In the case of large-scale national infrastructure, the risk can never be shifted from the public to the private domain.
A maximum security women’s prison (Dame Phyllis Frost Centre) in Victoria (Australia) was built as a private enterprise in 1996. By October 2000, the Victorian government was forced to assume ownership and control after its private owners (Corrections Corporation of Australia) were deemed to have seriously mismanaged the facility. So much for the risk transfer!
The case for state ownership is particularly strong where the sector is characterised by what we call natural monopoly.
A natural monopoly arises when the infrastructure costs of setup are high and the resulting market can only support one supplier. The single firm can exploit so-called economies of scale (size advantages) which reduce their operating costs to ensure the product/service is supplied at the lowest possible price.
The telecommunication, mass transport, postal services, electricity and water sectors are often considered to be prime natural monopolies.
In other words, in these sectors, transfer of ownership will just create a private monopoly, which then needs heavy regulation to ensure it delivers socially beneficial outcomes.
In the London Review of Books blog (June 19, 2009) – Liberté, Egalité, Electricité – James Meek wrote:
I paid my electricity bill today, and spent some time trying to work out how much of my bill goes to the French government to defray the costs of running that large, complex and hexagonal country. I don’t live in France. I live in London and, like millions of other Britons, buy my electricity from EDF, aka Electricité de France, which snapped up three of England’s privatised electricity minnows in 2002. Privatisation, a policy supposed to liberate us from the burden of allegedly inefficient state-owned industries, has led to more than five million households and businesses in this country buying electricity and gas from a state-owned industry in that country.
The French power company EDF is “85 per cent owned by the French government”.
He later expanded on that discussion in his 2012 LRB article cited in the Introduction. His central thesis, in relation to the privatisation of electricity in Britain, is that:
What has happened is not what they promised or intended when they put Britain’s state-owned electricity industry on the block.
While Margaret Thatcher berated the people with claims that the privatisations would reduce the role of the state in electricity sector the reality is that “the future of Britain’s energy supply now hinges on state-owned French companies based in Paris”.
Thatcher’s “patriotic tones of of how, with millions of people buying shares in former state industries, privatisation was giving ‘power back to the people'” have been shown by the reality to be hollow.
James Meek concludes that rather than give “power back to the people”, the privatisations have taken the “power away from the people”.
He considers Thatcher’s ideological pursuits to be “naive” because she failed to realise that other nations (such as France) were not going to privatise these key sectors but would exploit the British folly and ‘renationalise’ British assets that Thatcher had privatised.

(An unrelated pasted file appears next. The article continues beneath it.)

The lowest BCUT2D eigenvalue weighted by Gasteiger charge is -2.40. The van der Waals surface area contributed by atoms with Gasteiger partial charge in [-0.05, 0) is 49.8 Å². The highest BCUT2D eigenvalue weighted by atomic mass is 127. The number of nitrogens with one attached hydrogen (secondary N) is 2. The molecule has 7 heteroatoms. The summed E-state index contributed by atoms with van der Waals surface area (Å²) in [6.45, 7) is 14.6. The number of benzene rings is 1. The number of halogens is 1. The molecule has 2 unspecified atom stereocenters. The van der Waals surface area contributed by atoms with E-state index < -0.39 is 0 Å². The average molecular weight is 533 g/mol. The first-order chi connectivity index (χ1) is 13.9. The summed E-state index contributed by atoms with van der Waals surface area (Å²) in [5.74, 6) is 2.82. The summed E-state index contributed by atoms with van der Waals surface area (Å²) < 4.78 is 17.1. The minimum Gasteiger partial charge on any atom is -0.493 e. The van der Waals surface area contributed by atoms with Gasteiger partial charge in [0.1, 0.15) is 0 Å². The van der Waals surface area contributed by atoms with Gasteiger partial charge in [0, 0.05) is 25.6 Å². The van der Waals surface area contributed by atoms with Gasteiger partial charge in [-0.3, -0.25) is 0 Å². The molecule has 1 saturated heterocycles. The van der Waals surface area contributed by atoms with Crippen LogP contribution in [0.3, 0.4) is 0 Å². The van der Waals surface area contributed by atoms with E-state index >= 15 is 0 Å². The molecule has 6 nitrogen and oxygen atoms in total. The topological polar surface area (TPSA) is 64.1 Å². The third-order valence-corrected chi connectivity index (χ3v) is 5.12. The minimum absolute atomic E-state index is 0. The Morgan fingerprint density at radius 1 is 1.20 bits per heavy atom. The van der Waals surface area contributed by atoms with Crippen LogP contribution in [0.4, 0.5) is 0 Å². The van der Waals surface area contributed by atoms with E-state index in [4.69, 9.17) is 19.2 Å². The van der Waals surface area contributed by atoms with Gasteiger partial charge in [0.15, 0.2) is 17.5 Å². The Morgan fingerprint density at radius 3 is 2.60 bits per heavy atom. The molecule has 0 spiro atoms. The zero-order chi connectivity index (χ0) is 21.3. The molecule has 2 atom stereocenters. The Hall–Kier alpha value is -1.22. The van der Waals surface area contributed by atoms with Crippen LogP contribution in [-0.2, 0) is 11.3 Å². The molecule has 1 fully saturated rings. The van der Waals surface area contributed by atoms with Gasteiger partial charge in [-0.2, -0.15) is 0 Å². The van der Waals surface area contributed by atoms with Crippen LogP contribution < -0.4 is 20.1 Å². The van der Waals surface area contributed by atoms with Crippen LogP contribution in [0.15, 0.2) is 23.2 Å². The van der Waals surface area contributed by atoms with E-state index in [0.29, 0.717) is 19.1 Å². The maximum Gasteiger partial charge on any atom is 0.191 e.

But it has been a case of “Renationalised … for France”.
James Meek documents the poor results that followed the early privatisations – major job losses, price gouging, massive profits, and reduced investment levels.
He documents the shift to gas-fired power which then compromised the profitability of the coal-fired technology and flooded the market with electricity that, in turn, undermined the viability of many firms within the industry that could no longer compete on costs.
Further, while wholesale electricity prices fell dramatically “customers saw no change in their bills”. The “squeeze in profits” brought about by the entry of gas-fired power stations did not benefit consumers. The private owners who could reduce costs the quickest were the beneficiaries.
The reality was that “(e)xcessive profit margins simply shifted from one set of electricity companies to another”.
And then the French arrived.
James Meek summarises the period of privatisation in this way:
Electricity privatisation hasn’t been a success in bringing down prices. Most recent figures suggest that British prices are typically right in the middle of the European average … It has been a failure in terms of British industry and management; the best measure of the scale of folly and betrayal by politicians of both parties is the simple fact that a reliable, badly run British electricity system was destroyed, rather than being reformed, only so that a large part of it could be taken over by a foreign version of the original. And it has been a failure in terms of clarity, in the sense that in order to fund investment, governments that boast about not raising taxes, or of taking low-earners out of the tax bracket, permit predominantly foreign-owned electricity companies to collect flat-rate taxes that hit the poor disproportionately.
In my homestate Victoria (although I now live mostly in NSW), the neo-liberals privatised electricity in the 1990s.
Prior to that the the electricity supply was very reliable and provided via the State Electricity Commission (SEC), a government owned power utility. The SEC was created in 1926 and was abolished in 1994.